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Abstract

One of the most significant global climatic events in the Cenozoic was the transition from greenhouse to icehouse conditions in Antarctica. Tectonic evolution of the region and gradual cooling at the end of Eocene led to the first appearance of ice sheets at the Eocene/Oligocene boundary (ca. 34 Ma). Here we report geological record of mountain glaciers that preceded major ice sheet formation in Antarctica. A terrestrial, valley-type tillite up to 65 metres thick was revealed between two basaltic lava sequences in the Eocene– Oligocene Point Thomas Formation at Hervé Cove – Breccia Crag in Admiralty Bay, King George Island, South Shetland Islands. K-Ar dating of the lavas suggests the age of the glaciation at 45–41 Ma (Middle Eocene). It is the oldest Cenozoic record of alpine glaciers in West Antarctica, providing insight into the onset of glaciation of the Antarctic Peninsula and South Shetland Islands.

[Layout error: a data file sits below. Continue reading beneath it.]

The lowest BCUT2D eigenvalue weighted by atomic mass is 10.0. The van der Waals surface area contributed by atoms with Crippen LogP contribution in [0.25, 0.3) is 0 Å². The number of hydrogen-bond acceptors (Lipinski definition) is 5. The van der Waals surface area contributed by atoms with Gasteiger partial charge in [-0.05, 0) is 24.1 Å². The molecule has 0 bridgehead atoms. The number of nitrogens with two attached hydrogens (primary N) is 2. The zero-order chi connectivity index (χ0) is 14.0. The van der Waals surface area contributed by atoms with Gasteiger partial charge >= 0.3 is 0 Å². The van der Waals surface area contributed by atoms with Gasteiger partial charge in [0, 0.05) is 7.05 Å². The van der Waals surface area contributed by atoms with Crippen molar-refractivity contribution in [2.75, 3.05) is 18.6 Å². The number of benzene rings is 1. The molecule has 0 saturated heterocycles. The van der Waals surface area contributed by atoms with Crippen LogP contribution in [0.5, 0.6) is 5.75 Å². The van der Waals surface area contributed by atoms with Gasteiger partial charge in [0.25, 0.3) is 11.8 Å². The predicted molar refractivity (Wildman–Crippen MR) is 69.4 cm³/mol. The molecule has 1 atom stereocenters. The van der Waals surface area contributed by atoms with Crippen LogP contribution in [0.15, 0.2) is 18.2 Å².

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Abstract

Arctic glaciers depend on supply of moisture, mostly from the Atlantic. The snowline is remarkably high in northeast Siberia, remote from this source. Because of differential solar radiation receipt, local glaciers have a northward−facing tendency throughout the Arctic. This is weaker than in dry mid−latitudes but low sun angles enhance the effects of shading, compensating for the broader range of aspects ( i.e. slope directions) illuminated in summer. Statistics from the World Glacier Inventory and other sources show that mass balance differences between slopes of different aspects give both more glaciers, and lower glaciers, facing the favoured direction: usually North. This is clear, for example, for local glaciers (and for all small glaciers) in central Spitsbergen and in Axel Heiberg Island. Wind effects (drifting snow to leeward slopes) are much less important, except in northwest Europe from Norway to Novaya Zemlya which is under the strong influence of westerly winds, greatest in the Polar and Sub−polar Urals. A thorough analysis is provided of aspect data for local glaciers within and near the Arctic Circle, and of variation in glacier mid−altitude with aspect and position. There is consistency between mean glacier aspect (in terms of numbers) and aspect with lowest glaciers, everywhere except in Wrangel Island.
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